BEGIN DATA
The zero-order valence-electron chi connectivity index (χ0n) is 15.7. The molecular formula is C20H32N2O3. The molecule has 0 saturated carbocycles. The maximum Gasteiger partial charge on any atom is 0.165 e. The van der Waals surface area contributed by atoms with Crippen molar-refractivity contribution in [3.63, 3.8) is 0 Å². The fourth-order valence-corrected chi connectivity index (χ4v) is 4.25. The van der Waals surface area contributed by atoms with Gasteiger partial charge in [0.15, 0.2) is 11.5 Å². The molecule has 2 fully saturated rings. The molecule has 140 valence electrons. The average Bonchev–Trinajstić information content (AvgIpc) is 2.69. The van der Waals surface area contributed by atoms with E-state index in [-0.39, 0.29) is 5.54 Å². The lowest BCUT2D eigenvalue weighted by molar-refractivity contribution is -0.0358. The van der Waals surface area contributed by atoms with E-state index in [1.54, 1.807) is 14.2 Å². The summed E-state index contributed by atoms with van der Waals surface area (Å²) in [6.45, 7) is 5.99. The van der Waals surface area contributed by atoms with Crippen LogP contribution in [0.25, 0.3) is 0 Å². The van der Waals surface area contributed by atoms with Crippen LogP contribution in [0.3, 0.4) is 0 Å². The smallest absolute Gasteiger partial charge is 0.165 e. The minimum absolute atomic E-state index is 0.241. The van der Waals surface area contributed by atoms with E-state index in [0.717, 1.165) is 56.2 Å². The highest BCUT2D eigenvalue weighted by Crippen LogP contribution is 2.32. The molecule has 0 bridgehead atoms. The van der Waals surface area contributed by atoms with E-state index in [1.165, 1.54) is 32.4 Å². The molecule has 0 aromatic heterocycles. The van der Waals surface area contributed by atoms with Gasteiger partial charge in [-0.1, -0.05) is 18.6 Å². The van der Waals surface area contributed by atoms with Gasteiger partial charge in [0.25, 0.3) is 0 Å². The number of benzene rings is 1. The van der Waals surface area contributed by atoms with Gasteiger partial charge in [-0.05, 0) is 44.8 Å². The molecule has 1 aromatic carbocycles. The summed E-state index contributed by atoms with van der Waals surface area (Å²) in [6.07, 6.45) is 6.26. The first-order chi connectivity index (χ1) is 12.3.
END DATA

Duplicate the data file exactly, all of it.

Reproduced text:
The zero-order valence-electron chi connectivity index (χ0n) is 15.7. The molecular formula is C20H32N2O3. The molecule has 0 saturated carbocycles. The maximum Gasteiger partial charge on any atom is 0.165 e. The van der Waals surface area contributed by atoms with Crippen molar-refractivity contribution in [3.63, 3.8) is 0 Å². The fourth-order valence-corrected chi connectivity index (χ4v) is 4.25. The van der Waals surface area contributed by atoms with Gasteiger partial charge in [0.15, 0.2) is 11.5 Å². The molecule has 2 fully saturated rings. The molecule has 140 valence electrons. The average Bonchev–Trinajstić information content (AvgIpc) is 2.69. The van der Waals surface area contributed by atoms with E-state index in [-0.39, 0.29) is 5.54 Å². The lowest BCUT2D eigenvalue weighted by molar-refractivity contribution is -0.0358. The van der Waals surface area contributed by atoms with E-state index in [1.54, 1.807) is 14.2 Å². The summed E-state index contributed by atoms with van der Waals surface area (Å²) in [6.45, 7) is 5.99. The van der Waals surface area contributed by atoms with Crippen LogP contribution in [0.25, 0.3) is 0 Å². The van der Waals surface area contributed by atoms with Crippen LogP contribution in [0.3, 0.4) is 0 Å². The smallest absolute Gasteiger partial charge is 0.165 e. The minimum absolute atomic E-state index is 0.241. The van der Waals surface area contributed by atoms with E-state index in [0.717, 1.165) is 56.2 Å². The highest BCUT2D eigenvalue weighted by Crippen LogP contribution is 2.32. The molecule has 0 bridgehead atoms. The van der Waals surface area contributed by atoms with E-state index in [1.165, 1.54) is 32.4 Å². The molecule has 0 aromatic heterocycles. The van der Waals surface area contributed by atoms with Gasteiger partial charge in [-0.1, -0.05) is 18.6 Å². The van der Waals surface area contributed by atoms with Gasteiger partial charge in [0.25, 0.3) is 0 Å². The number of benzene rings is 1. The van der Waals surface area contributed by atoms with Gasteiger partial charge in [-0.05, 0) is 44.8 Å². The molecule has 1 aromatic carbocycles. The summed E-state index contributed by atoms with van der Waals surface area (Å²) in [6.07, 6.45) is 6.26. The first-order chi connectivity index (χ1) is 12.3.